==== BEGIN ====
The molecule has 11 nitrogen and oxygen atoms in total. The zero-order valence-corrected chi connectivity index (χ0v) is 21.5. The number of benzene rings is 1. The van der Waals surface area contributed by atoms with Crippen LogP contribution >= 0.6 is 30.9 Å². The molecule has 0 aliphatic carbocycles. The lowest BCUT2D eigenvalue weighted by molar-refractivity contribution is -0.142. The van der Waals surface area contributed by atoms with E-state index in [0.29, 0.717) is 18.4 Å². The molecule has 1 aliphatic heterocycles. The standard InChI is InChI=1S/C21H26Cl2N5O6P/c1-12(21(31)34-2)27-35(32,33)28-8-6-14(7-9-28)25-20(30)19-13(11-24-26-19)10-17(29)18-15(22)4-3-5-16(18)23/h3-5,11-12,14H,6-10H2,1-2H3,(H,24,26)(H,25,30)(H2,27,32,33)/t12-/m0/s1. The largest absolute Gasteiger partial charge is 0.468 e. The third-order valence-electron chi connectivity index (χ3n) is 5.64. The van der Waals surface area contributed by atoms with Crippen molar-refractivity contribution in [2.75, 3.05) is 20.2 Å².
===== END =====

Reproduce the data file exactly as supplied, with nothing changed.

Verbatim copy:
The molecule has 11 nitrogen and oxygen atoms in total. The zero-order valence-corrected chi connectivity index (χ0v) is 21.5. The number of benzene rings is 1. The van der Waals surface area contributed by atoms with Crippen LogP contribution >= 0.6 is 30.9 Å². The molecule has 0 aliphatic carbocycles. The lowest BCUT2D eigenvalue weighted by molar-refractivity contribution is -0.142. The van der Waals surface area contributed by atoms with E-state index in [0.29, 0.717) is 18.4 Å². The molecule has 1 aliphatic heterocycles. The standard InChI is InChI=1S/C21H26Cl2N5O6P/c1-12(21(31)34-2)27-35(32,33)28-8-6-14(7-9-28)25-20(30)19-13(11-24-26-19)10-17(29)18-15(22)4-3-5-16(18)23/h3-5,11-12,14H,6-10H2,1-2H3,(H,24,26)(H,25,30)(H2,27,32,33)/t12-/m0/s1. The largest absolute Gasteiger partial charge is 0.468 e. The third-order valence-electron chi connectivity index (χ3n) is 5.64. The van der Waals surface area contributed by atoms with Crippen molar-refractivity contribution in [2.75, 3.05) is 20.2 Å².